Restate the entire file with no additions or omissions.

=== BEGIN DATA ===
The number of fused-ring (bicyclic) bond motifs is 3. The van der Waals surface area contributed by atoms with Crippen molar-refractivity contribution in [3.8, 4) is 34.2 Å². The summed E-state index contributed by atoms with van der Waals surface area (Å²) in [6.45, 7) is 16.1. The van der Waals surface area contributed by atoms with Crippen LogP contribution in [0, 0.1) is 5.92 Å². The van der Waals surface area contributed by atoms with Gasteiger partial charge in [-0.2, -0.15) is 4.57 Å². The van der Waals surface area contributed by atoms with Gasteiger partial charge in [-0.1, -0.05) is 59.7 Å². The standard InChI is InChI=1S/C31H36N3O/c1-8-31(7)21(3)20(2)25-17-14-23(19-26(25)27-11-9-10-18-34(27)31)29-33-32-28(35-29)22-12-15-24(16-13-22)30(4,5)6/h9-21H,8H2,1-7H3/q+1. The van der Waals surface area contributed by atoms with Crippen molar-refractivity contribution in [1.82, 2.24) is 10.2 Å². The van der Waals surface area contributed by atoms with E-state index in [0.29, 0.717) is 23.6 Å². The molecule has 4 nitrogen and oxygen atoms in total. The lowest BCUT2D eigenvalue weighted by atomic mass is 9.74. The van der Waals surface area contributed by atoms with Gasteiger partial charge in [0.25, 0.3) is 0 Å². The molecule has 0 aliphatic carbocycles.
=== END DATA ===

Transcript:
The number of fused-ring (bicyclic) bond motifs is 3. The van der Waals surface area contributed by atoms with Crippen molar-refractivity contribution in [3.8, 4) is 34.2 Å². The summed E-state index contributed by atoms with van der Waals surface area (Å²) in [6.45, 7) is 16.1. The van der Waals surface area contributed by atoms with Crippen LogP contribution in [0, 0.1) is 5.92 Å². The van der Waals surface area contributed by atoms with Gasteiger partial charge in [-0.2, -0.15) is 4.57 Å². The van der Waals surface area contributed by atoms with Gasteiger partial charge in [-0.1, -0.05) is 59.7 Å². The standard InChI is InChI=1S/C31H36N3O/c1-8-31(7)21(3)20(2)25-17-14-23(19-26(25)27-11-9-10-18-34(27)31)29-33-32-28(35-29)22-12-15-24(16-13-22)30(4,5)6/h9-21H,8H2,1-7H3/q+1. The van der Waals surface area contributed by atoms with Crippen molar-refractivity contribution in [1.82, 2.24) is 10.2 Å². The van der Waals surface area contributed by atoms with E-state index in [0.29, 0.717) is 23.6 Å². The molecule has 4 nitrogen and oxygen atoms in total. The lowest BCUT2D eigenvalue weighted by atomic mass is 9.74. The van der Waals surface area contributed by atoms with Gasteiger partial charge in [0.25, 0.3) is 0 Å². The molecule has 0 aliphatic carbocycles.